36. Addition of Cl2 and Br2 • carried out with either the pure reagents or in an inert solvent such as CH2Cl2 • addition is stereoselective • Stereoselective reaction:a reaction in which one stereoisomer is formed or destroyed in preference to all others • Stereospecific reaction:a reaction in which one stereoisomer is formed or destroyed to the exclusion to all others

  37. Addition of Cl2 and Br2

  38. Addition of Cl2 and Br2 • Step 1: formation of a bridged bromonium ion intermediate • Step 2: attack of halide ion from the opposite side of the three-membered ring

  39. Addition of Cl2 and Br2 • For a cyclohexene, anti coplanar addition corresponds to transdiaxial addition

  40. Addition of HOCl and HOBr • Treatment of an alkene with Br2 or Cl2 in water forms a halohydrin • Halohydrin:a compound containing -OH and -X on adjacent carbons

  41. Addition of HOCl and HOBr • reaction is both regiospecific (anti addition) and stereoselective (OH to the more substituted carbon)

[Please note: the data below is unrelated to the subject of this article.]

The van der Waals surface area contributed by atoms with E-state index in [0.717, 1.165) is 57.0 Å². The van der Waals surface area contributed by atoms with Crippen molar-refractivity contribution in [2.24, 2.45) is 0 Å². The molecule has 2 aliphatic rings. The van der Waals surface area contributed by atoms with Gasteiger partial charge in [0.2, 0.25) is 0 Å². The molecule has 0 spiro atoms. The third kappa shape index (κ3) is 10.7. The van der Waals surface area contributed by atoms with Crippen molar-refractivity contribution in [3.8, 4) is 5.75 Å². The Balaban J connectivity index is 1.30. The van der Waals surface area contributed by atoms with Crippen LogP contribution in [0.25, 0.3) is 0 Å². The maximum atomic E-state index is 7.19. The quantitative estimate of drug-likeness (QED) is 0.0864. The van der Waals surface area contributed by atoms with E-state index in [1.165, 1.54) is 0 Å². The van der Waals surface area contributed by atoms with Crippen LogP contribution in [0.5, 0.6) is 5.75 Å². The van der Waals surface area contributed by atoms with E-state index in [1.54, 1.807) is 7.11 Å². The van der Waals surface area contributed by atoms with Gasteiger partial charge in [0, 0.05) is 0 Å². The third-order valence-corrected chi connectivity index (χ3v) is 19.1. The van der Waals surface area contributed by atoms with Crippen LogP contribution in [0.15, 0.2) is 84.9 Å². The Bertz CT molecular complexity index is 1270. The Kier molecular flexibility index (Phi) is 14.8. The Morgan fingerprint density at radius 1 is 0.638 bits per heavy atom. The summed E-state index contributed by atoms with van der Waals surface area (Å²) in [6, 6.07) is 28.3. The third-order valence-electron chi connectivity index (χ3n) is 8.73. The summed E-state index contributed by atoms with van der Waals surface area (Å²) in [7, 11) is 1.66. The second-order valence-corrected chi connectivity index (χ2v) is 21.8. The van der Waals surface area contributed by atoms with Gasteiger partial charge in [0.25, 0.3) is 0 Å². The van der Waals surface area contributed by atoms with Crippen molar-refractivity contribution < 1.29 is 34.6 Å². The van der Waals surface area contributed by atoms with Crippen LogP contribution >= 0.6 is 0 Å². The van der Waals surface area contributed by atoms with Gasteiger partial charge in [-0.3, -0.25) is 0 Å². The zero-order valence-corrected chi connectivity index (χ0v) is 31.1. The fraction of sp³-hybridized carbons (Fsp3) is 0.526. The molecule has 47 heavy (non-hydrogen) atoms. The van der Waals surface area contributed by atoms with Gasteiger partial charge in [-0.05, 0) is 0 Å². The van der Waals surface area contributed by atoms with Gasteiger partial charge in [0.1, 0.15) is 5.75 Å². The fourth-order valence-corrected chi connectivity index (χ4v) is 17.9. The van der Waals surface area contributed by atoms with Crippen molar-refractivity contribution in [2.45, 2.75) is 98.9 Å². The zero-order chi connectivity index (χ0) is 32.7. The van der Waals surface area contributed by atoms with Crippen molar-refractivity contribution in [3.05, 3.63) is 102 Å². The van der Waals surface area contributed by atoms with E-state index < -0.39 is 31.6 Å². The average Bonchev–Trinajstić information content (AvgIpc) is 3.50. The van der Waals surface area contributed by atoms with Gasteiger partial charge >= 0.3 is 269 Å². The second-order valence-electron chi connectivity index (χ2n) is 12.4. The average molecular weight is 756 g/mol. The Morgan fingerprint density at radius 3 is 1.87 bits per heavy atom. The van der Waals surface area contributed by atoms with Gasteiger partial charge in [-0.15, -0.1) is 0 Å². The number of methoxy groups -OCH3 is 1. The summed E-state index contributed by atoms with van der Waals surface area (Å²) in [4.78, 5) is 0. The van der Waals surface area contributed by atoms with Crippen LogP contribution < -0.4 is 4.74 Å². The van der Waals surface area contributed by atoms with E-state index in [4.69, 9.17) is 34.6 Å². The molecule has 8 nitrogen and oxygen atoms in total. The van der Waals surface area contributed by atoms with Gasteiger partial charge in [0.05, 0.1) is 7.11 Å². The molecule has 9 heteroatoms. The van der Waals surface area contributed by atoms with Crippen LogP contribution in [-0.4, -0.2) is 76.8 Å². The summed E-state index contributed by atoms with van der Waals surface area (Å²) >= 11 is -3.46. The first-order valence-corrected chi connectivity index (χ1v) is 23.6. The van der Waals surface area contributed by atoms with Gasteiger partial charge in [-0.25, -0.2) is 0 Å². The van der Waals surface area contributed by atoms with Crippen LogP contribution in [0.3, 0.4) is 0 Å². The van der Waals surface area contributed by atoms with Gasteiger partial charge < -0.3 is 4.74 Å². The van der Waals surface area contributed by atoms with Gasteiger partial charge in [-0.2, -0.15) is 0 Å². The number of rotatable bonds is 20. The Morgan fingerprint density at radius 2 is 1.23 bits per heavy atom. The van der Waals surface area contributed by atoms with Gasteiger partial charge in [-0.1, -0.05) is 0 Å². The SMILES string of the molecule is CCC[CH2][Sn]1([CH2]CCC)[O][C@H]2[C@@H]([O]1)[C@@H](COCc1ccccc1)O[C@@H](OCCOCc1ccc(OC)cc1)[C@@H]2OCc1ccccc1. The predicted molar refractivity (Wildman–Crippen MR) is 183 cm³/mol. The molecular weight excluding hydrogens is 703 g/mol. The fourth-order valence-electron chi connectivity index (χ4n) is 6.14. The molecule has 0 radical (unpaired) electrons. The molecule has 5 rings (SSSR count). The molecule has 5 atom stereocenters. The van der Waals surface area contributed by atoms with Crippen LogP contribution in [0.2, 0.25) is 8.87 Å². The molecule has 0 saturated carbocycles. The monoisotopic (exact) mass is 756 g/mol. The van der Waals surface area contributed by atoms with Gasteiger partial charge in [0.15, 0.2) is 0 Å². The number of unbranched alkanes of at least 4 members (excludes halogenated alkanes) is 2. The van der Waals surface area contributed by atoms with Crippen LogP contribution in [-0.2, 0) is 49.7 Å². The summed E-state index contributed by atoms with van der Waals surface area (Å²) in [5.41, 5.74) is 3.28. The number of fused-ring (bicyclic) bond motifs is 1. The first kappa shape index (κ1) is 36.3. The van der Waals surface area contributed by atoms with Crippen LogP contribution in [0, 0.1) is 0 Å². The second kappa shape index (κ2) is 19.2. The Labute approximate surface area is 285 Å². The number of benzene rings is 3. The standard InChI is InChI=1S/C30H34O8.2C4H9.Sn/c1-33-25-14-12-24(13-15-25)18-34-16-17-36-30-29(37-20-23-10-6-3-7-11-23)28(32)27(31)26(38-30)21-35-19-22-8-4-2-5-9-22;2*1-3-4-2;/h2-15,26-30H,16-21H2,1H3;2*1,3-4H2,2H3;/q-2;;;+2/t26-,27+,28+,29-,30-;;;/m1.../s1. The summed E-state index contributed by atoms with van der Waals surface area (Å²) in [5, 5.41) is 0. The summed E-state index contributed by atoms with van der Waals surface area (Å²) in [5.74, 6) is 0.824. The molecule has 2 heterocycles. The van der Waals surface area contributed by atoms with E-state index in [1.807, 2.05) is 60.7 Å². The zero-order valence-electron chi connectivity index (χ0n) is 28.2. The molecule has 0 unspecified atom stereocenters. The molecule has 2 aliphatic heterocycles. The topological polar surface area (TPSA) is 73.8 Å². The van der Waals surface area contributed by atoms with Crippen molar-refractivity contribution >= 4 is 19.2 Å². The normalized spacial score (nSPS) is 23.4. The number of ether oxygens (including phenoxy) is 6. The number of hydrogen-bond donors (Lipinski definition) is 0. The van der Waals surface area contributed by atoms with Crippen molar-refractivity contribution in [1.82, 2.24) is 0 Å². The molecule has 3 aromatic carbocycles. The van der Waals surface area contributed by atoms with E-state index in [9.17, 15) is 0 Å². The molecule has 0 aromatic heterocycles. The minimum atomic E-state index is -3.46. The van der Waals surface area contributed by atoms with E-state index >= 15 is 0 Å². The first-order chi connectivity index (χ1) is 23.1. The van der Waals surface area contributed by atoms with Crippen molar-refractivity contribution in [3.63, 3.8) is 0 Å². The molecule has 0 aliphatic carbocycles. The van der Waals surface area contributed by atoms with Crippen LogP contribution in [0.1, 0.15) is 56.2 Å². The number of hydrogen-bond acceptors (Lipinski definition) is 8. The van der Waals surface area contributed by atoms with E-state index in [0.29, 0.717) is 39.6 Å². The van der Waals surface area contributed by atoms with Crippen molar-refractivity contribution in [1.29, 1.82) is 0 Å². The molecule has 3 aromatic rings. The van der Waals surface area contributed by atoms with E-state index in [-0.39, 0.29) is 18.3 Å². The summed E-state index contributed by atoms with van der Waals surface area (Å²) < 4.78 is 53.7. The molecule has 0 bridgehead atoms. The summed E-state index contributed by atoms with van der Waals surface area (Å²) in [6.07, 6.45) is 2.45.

42. Addition of HOCl and HOBr Step 1: formation of a bridged halonium ion intermediate Step 2: attack of H2O on the more substituted carbon opens the three-membered ring

  43. Oxymercuration/Reduction • oxymercuration followed by reduction results in hydration of a carbon-carbon double bond

  44. Oxymercuration/Reduction • addition of Hg(II) and oxygen is anti coplanar stereoselective

  45. Oxymercuration/Reduction • Step 1: dissociation of mercury (II) acetate gives AcOHg+, a Lewis acid • Step 2: attack of AcOHg+ on the double bond gives a bridged mercurinium ion intermediate in which the two electrons of the pi bond form a two-atom three-center bond

  46. Oxymercuration/Reduction

  47. Oxymercuration/Reduction • Step 3: stereospecific and regioselective attack of H2O on the bridged intermediate opens the mercurinium ion ring • Step 4: reduction of the C-HgOAc bond

  48. Oxymercuration/Reduction • the fact that oxymercuration occurs without rearrangement indicates that the intermediate is not a true carbocation, but rather a resonance hybrid closely resembling a bridged mercurinium ion intermediate • regioselectivity is accounted for by at least some carbocation character in the bridged intermediate • stereospecificity is accounted for by anti attack on the bridged intermediate

  49. Hydroboration/Oxidation • Hydroboration:the addition of borane, BH3, to an alkene to form a trialkylborane • Borane dimerizes to diborane, B2H6

  50. Hydroboration/Oxidation • borane forms a stable complex with ethers such as THF • the reagent is used most often as a commercially available solution of BH3 in THF